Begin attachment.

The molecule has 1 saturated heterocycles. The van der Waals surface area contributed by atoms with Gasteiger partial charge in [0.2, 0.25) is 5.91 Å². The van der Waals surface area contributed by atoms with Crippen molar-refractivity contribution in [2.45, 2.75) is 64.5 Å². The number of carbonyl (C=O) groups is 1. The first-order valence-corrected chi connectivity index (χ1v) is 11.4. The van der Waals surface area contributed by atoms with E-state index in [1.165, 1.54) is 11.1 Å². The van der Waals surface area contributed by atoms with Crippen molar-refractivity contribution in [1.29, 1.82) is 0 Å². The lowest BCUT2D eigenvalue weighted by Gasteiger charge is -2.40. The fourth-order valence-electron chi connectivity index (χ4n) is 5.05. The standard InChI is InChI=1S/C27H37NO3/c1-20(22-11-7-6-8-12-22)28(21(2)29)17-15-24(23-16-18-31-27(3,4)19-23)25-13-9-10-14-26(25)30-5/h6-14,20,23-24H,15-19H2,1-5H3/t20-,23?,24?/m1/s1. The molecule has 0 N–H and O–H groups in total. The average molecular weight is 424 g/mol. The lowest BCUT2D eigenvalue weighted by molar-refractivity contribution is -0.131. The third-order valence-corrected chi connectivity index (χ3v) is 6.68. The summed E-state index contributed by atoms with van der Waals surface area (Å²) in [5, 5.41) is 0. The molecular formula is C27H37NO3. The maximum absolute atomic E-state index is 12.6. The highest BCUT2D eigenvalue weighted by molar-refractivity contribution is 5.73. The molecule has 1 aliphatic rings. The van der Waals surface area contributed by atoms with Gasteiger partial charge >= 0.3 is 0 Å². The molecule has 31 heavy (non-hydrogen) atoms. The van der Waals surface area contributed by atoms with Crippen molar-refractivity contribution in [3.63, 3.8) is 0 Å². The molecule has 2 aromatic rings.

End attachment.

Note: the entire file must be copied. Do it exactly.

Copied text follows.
The molecule has 1 saturated heterocycles. The van der Waals surface area contributed by atoms with Gasteiger partial charge in [0.2, 0.25) is 5.91 Å². The van der Waals surface area contributed by atoms with Crippen molar-refractivity contribution in [2.45, 2.75) is 64.5 Å². The number of carbonyl (C=O) groups is 1. The first-order valence-corrected chi connectivity index (χ1v) is 11.4. The van der Waals surface area contributed by atoms with E-state index in [1.165, 1.54) is 11.1 Å². The van der Waals surface area contributed by atoms with Crippen molar-refractivity contribution in [1.29, 1.82) is 0 Å². The lowest BCUT2D eigenvalue weighted by Gasteiger charge is -2.40. The fourth-order valence-electron chi connectivity index (χ4n) is 5.05. The standard InChI is InChI=1S/C27H37NO3/c1-20(22-11-7-6-8-12-22)28(21(2)29)17-15-24(23-16-18-31-27(3,4)19-23)25-13-9-10-14-26(25)30-5/h6-14,20,23-24H,15-19H2,1-5H3/t20-,23?,24?/m1/s1. The molecule has 0 N–H and O–H groups in total. The average molecular weight is 424 g/mol. The lowest BCUT2D eigenvalue weighted by molar-refractivity contribution is -0.131. The third-order valence-corrected chi connectivity index (χ3v) is 6.68. The summed E-state index contributed by atoms with van der Waals surface area (Å²) in [5, 5.41) is 0. The molecular formula is C27H37NO3. The maximum absolute atomic E-state index is 12.6. The highest BCUT2D eigenvalue weighted by molar-refractivity contribution is 5.73. The molecule has 1 aliphatic rings. The van der Waals surface area contributed by atoms with Gasteiger partial charge >= 0.3 is 0 Å². The molecule has 31 heavy (non-hydrogen) atoms. The van der Waals surface area contributed by atoms with Crippen molar-refractivity contribution in [3.63, 3.8) is 0 Å². The molecule has 2 aromatic rings.